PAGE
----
We anticipate that the uncertainty surrounding the UK’s future as a destination of choice for restructuring and insolvency proceedings may, on the other hand, lead to corporates considering strategic COMI shifting to the UK either prior to or during the period between the UK triggering Article 50 and its eventual departure from the EU. The concept of forum shopping is something which the EC Regulation sought to avoid, however in the absence of certainty as to what the cross-border insolvency regime will look like after Brexit, debtors who are considering a contingency plan which involves a COMI shift may now seek to accelerate those plans to avail of the perceived benefits of establishing their COMI in the UK with a view to giving them increased optionality and certainty in the future. If a jurisdiction was to open main proceedings on the basis of a manufactured shift of COMI then these proceedings may not be recognised in other member states where the recognition or enforcement sought is contrary to the public policy exception under Article 26 of the EC Regulation. This permits a state to refuse to recognise a judgment given by another member state where to do so would be manifestly contrary to the public policy of the recognising state. Public policy is a national law concept and, therefore, its meaning may differ from state to state, but it is noteworthy that Article 26 only applies where the recognition or enforcement of the judgment would be manifestly contrary to the recognising state’s public policy, in particular its fundamental principles or constitutional rights and liberties of the individual. There could be an argument that if a company was to shift its COMI to the UK following the exercise of notice under Article 50, another state could challenge the shift on public policy grounds on the basis that at the end of the two year period there would be complete uncertainty as to the recognition of the UK regime, the powers of its officeholders and hence the impact on creditors. However, the public policy exception is a narrow one and is only invoked in exceptional circumstances, and unless recognition of UK insolvency proceedings has grave implications for the maintenance of basic rights and freedoms within the recognising state, a public policy challenge is unlikely to succeed. That said, we anticipate closer judicial scrutiny of insolvency proceedings where there has been a recent shift in the debtors COMI.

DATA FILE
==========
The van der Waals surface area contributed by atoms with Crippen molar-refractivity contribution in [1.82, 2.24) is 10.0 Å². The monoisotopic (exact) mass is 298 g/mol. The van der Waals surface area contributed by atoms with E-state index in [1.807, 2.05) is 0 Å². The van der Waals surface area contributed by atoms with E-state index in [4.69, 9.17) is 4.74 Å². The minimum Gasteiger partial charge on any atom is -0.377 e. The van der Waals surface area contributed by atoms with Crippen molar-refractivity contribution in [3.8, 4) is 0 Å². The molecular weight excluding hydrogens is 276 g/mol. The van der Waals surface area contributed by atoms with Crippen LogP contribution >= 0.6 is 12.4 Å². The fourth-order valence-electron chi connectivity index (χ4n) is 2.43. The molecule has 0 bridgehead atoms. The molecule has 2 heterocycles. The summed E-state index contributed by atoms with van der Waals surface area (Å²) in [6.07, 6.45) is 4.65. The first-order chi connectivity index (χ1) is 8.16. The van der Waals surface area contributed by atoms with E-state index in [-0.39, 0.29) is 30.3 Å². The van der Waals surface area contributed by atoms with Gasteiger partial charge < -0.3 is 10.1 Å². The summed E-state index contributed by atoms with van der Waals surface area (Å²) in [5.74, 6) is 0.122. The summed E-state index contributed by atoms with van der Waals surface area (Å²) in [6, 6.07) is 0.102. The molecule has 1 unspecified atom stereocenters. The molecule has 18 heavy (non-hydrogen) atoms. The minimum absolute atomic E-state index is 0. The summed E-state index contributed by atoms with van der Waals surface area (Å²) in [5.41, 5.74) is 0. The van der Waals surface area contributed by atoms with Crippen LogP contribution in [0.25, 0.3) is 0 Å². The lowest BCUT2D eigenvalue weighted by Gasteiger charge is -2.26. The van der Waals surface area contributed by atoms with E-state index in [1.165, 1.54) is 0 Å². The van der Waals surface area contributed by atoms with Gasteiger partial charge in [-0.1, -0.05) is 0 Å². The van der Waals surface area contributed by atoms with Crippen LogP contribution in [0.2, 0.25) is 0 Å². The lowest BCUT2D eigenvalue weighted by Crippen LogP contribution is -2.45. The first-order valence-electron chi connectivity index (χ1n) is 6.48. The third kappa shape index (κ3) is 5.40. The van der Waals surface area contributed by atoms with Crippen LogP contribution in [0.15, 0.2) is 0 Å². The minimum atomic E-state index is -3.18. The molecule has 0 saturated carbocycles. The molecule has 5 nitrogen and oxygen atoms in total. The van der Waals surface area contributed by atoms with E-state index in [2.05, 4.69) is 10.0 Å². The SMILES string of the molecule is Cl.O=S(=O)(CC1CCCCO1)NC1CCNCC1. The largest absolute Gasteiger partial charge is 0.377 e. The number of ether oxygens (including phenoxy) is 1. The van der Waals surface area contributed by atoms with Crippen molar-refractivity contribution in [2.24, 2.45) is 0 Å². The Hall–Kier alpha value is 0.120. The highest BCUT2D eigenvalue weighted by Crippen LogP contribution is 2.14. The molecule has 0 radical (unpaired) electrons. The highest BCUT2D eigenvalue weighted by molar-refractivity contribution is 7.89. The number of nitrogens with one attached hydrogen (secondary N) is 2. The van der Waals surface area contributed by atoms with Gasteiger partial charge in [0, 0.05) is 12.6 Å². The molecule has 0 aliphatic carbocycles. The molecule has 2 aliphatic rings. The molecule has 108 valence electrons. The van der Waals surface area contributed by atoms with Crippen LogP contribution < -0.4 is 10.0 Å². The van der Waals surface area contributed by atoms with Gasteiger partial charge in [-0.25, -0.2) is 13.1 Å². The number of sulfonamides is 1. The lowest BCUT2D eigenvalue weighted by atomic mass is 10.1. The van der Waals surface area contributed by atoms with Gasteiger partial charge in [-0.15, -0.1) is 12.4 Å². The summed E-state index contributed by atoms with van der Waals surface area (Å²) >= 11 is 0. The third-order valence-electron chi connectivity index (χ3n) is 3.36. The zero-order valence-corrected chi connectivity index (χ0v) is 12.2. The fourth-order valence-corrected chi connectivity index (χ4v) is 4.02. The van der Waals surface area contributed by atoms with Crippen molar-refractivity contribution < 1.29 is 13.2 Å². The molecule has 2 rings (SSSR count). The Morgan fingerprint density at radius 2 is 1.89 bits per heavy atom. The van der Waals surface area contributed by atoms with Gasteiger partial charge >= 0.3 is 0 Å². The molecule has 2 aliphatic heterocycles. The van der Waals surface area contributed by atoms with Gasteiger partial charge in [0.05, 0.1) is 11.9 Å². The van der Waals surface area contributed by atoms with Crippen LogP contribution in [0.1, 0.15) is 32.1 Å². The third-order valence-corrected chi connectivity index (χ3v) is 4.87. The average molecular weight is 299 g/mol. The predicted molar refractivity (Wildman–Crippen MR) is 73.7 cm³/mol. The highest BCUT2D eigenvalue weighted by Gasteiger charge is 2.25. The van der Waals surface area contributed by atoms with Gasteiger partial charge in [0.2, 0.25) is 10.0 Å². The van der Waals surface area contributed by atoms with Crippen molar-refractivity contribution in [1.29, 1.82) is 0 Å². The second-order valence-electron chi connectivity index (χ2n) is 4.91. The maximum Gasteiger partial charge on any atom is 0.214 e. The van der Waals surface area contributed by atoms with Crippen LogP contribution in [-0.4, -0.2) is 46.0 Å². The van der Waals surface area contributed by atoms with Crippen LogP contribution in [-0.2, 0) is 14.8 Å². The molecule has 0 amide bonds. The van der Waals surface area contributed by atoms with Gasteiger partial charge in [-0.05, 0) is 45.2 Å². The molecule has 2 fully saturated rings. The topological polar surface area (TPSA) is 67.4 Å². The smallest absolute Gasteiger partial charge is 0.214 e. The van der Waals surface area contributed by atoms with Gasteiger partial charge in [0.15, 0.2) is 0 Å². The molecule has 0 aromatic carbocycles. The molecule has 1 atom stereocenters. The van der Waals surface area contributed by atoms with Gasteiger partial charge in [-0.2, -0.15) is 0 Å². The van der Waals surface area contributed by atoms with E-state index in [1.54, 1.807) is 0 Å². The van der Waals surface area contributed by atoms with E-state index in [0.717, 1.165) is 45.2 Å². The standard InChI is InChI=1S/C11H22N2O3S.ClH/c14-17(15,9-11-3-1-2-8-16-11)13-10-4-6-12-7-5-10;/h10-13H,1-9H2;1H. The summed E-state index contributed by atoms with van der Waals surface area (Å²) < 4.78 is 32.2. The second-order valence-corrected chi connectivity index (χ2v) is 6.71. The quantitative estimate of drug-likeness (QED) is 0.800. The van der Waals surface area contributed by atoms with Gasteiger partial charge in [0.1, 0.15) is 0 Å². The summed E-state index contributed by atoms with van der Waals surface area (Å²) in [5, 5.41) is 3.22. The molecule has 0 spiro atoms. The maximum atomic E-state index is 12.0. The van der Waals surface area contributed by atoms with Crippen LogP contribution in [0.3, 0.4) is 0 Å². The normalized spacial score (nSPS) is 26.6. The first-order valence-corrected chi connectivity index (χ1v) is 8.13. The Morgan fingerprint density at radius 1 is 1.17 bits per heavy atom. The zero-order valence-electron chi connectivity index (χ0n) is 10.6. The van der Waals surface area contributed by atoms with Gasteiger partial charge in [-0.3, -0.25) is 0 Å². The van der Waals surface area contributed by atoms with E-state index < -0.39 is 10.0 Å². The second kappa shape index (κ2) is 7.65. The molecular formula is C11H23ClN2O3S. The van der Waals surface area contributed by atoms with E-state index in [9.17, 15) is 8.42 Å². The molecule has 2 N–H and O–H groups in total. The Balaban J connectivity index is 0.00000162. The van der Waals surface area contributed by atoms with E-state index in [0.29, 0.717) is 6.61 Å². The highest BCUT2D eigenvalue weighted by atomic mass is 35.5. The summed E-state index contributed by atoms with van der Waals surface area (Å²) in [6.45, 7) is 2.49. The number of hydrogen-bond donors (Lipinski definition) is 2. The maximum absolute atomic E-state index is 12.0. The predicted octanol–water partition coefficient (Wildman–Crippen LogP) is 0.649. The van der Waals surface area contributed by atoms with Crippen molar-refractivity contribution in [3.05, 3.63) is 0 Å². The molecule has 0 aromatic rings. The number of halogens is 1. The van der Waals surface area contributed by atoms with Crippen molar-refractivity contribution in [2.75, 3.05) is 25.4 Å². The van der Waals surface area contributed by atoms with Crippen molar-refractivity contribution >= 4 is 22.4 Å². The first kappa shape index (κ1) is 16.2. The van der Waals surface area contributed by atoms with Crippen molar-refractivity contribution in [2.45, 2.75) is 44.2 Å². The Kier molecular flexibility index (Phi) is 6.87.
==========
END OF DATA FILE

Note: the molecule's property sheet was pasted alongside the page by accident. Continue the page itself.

With these potential ramifications in mind, those involved in pan-European restructuring and insolvency matters may need to consider the following factors before and after Article 50 is triggered and once the UK has left the EU:

  • Requirement for recognition of UK insolvency proceedings in EU states – Consideration should be given to whether a UK insolvency practitioner will need recognition to deal with and realise a debtor’s assets which are situated in a remaining member state. Where significant assets are located in a member state it may be more efficient to open main proceedings in that member state which is afforded automatic recognition in other member states.
  • Existing UK insolvencies with an EU element – To the extent that creditors outside of the UK have participated in the UK process by voting or proving their debt it is arguable that by doing so they have submitted to the jurisdiction of the UK courts and, therefore, recognition under the EC Regulation may not be required now or once the EC Regulation ceases to apply in the UK.
  • COMI shifting – In order to take advantage of the benefits of the UK’s current restructuring and insolvency regime, individuals and corporates may wish to consider moving their COMI to the UK, to minimise the risk of closer judicial scrutiny and possible challenges on public policy grounds by recognising member states.
  • Timing – Where recognition of UK insolvency proceedings is necessary consideration should be given to the impact this will have on the time taken to complete transactions. For example, where insolvency proceedings are being used as a restructuring tool to effect a pre-pack administration what might the timing implications be for obtaining recognition and what action can be taken to minimise delays?
  • Governing law clauses – These should be checked in any relevant documentation, for example loan and security documents. Where the governing law is stated to be English law, parties may seek to rely on the common law principle that only English insolvency proceedings would be appropriate to discharge the parties’ obligations under those documents.

Conclusion

The outcome of the EU referendum has cast considerable uncertainty on the future regime for cross-border insolvencies involving the UK. Unless the UK successfully negotiates its continued participation in the EC Regulation regime or a similar alternative is negotiated between the UK and the EU, the UK may lose its primacy on the international stage as a leading restructuring and insolvency forum.

Ultimately, the impact of the UK’s departure from the EU on the restructuring and insolvency legal framework will be predicated on the terms of the exit deal negotiated between the UK and the EU once the UK has pressed the button on Article 50.